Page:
Video

    Video Clinton Leads Trump, But Many Voters Don't Like Either

    In the U.S. presidential race, most recent polls show Democrat Hillary Clinton with a steady lead over Republican Donald Trump as both presumptive party nominees prepare for their party conventions next month. Trump’s disapproval ratings have risen in some recent surveys, but Clinton also suffers from high negative ratings, suggesting both candidates have a lot of work to do to improve their images before the November election. VOA National correspondent Jim Malone has more from Washington.
    Video

    Video New US Ambassador to Somalia Faces Heavy Challenges

    The new U.S. envoy to Somalia, who was sworn into office Monday, will be the first American ambassador to that nation in 25 years. He will take up his post as Somalia faces a number of crucial issues, including insecurity, an upcoming election, and the potential closure of the Dadaab refugee camp in Kenya. VOA’s Jill Craig asked Somalis living in Kenya’s capital city Nairobi how they feel about the U.S. finally installing a new ambassador.
    Video

    Video At National Zoo, Captivating Animal Sculptures Illustrate Tragedy of Ocean Pollution

    The National Zoo in Washington, D.C., is home to about 1,800 animals, representing 300 species. But throughout the summer, visitors can also see other kinds of creatures there. They are larger-than-life animal sculptures that speak volumes about a global issue — the massive plastic pollution in our oceans. VOA's June Soh takes us to the zoo's special exhibit, called Washed Ashore: Art to Save the Sea.
    Video

    Video Baghdad Bikers Defy War with a Roar

    Baghdad is a city of contradictions. War is a constant. Explosions and kidnappings are part of daily life. But the Iraqi capital remains a thriving city, even if a little beat up. VOA's Sharon Behn reports on how some in Baghdad are defying the stereotype of a nation at war by pursuing a lifestyle known for its iconic symbols of rebellion: motorbikes, leather jackets and roaring engines.
    Video

    Video Melting Pot of Immigrants Working to Restore US Capitol Dome

    The American Iron Works company is one of the firms working to renovate the iconic U.S. Capitol Dome. The company employs immigrants of many different cultural and national backgrounds. VOA’s Arman Tarjimanyan has more.
    Video

    Video Testing Bamboo as Building Material

    For thousands of years various species of bamboo - one of the world's most versatile plants - have been used for diverse purposes ranging from food and medicine to textiles and construction. But its use on a large scale is hampered because it's not manufactured to specific standards but grown in the ground. A University of Pittsburgh professor is on track to changing that. VOA’s George Putic reports.
    Video

    Video Orphanage in Iraqi City Houses Kids Who Lost their Parents to Attacks by IS

    An orphanage in Iraqi Kurdistan has become home to scores of Yazidi children who lost their parents after Islamic State militants took over Sinjar in Iraq’s Nineveh Province in 2014. Iraqi Kurdish forces backed by the U.S. airstrikes have since recaptured Sinjar but the need for the care provided by the orphanage continues. VOA’s Kawa Omar filed this report narrated by Rob Raffaele.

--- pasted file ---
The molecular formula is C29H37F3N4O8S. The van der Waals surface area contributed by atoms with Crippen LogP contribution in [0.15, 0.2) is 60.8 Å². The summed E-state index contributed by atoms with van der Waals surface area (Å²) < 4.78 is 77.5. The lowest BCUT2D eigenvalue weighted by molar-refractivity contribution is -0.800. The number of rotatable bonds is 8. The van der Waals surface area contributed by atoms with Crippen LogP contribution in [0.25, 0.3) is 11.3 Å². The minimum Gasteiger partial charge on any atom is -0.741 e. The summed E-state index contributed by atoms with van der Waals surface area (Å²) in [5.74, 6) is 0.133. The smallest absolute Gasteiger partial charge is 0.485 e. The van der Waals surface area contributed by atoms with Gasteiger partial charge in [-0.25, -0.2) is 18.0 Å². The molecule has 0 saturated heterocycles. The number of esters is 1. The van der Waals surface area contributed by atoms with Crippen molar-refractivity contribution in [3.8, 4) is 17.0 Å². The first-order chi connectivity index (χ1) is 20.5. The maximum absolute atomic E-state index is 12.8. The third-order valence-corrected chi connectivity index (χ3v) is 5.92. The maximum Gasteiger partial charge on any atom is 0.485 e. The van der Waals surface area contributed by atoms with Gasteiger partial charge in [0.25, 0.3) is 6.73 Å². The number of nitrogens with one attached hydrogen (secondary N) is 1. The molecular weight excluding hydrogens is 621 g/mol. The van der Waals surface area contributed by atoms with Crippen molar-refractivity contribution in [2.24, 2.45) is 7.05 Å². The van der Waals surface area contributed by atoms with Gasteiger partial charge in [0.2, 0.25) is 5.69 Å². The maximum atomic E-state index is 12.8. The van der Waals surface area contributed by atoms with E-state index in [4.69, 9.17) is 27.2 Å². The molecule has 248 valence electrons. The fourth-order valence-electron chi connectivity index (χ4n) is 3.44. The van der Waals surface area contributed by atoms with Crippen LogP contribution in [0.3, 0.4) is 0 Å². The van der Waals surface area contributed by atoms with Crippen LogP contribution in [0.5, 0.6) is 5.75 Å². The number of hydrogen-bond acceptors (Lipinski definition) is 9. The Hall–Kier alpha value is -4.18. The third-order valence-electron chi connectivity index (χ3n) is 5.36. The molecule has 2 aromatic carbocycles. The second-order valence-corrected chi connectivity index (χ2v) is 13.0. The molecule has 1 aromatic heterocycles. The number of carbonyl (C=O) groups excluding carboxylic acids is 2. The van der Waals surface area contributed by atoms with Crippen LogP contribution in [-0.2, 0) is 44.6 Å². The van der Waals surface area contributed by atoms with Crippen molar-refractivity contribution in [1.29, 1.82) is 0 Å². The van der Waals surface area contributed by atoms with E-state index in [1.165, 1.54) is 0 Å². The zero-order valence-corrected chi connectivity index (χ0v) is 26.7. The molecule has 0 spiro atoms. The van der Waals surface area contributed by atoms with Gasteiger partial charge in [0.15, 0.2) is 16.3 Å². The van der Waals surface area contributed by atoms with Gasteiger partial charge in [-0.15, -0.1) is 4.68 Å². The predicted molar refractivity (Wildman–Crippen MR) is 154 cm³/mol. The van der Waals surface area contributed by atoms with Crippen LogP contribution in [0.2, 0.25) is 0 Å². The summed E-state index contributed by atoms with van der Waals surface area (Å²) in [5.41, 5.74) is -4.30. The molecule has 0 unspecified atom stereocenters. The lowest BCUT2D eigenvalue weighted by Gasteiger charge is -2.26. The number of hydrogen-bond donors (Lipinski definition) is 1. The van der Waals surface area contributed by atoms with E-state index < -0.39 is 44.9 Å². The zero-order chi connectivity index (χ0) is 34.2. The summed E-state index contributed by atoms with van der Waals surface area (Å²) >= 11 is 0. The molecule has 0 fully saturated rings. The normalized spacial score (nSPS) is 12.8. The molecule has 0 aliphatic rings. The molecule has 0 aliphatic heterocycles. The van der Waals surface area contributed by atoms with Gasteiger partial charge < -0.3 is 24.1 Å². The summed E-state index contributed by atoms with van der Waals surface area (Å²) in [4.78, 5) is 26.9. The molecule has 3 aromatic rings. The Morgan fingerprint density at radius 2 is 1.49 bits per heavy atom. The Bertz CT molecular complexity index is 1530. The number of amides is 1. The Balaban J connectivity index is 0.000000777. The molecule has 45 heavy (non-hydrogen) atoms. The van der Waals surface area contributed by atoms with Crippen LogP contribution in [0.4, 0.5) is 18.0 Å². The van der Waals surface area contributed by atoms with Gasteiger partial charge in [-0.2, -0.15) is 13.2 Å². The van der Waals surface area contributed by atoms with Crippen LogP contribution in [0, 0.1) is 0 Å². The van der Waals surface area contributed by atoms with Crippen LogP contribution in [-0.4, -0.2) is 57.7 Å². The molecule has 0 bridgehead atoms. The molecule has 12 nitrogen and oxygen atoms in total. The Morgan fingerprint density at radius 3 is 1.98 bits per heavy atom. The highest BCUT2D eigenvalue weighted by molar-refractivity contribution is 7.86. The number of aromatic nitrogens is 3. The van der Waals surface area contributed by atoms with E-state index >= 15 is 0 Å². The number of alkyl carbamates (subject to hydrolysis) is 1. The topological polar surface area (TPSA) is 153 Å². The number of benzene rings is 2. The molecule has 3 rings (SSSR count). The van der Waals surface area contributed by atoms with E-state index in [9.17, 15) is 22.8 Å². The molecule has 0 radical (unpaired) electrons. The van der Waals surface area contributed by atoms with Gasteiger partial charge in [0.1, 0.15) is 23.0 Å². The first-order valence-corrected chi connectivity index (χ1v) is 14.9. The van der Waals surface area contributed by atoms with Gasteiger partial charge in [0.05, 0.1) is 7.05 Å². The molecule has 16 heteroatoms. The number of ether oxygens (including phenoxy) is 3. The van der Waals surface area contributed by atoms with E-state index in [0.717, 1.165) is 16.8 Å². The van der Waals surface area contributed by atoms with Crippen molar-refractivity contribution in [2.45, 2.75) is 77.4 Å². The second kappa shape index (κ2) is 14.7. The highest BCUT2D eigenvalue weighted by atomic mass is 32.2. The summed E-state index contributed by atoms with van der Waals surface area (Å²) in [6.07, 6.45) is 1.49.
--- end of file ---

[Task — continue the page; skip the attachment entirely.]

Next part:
Video

    Video Re-Opening Old Wounds in a Bullet-Riddled Cultural Landmark

    A cultural landmark before Lebanon’s civil war transformed it into a nest of snipers, Beirut’s ‘Yellow House’ is once again set to play a crucial role in the city.  Built in a neo-Ottoman style in the 1920s, in September it is set to be re-opened as a ‘memory museum’ - its bullet-riddled walls and bunkered positions overlooking the city’s notorious ‘Green Line’ maintained for posterity. John Owens reports from Beirut.
    Video

    Video Brexit Resounds in US Presidential Contest

    Britain’s decision to leave the European Union is resounding in America’s presidential race. As VOA’s Michael Bowman reports, Republican presumptive nominee Donald Trump sees Britain’s move as an affirmation of his campaign’s core messages, while Democrat Hillary Clinton sees the episode as further evidence that Trump is unfit to be president.
    Video

    Video NASA Juno Spacecraft, Nearing Jupiter, to Shed Light on Gas Giant

    After a five-year journey, the spacecraft Juno is nearing its destination, the giant planet Jupiter, where it will enter orbit and start sending data back July 4th. As Mike O'Sullivan reports from Pasadena, California, the craft will pierce the veil of Jupiter's dense cloud cover to reveal its mysteries.
    Video

    Video Orlando Shooting Changes Debate on Gun Control

    It’s been nearly two weeks since the largest mass shooting ever in the United States. Despite public calls for tighter gun control laws, Congress is at an impasse. Democratic lawmakers resorted to a 1960s civil rights tactic to portray their frustration. VOA’s Carolyn Presutti explains how the Orlando, Florida shooting is changing the debate.

    Special Report

    Adrift The Invisible African Diaspora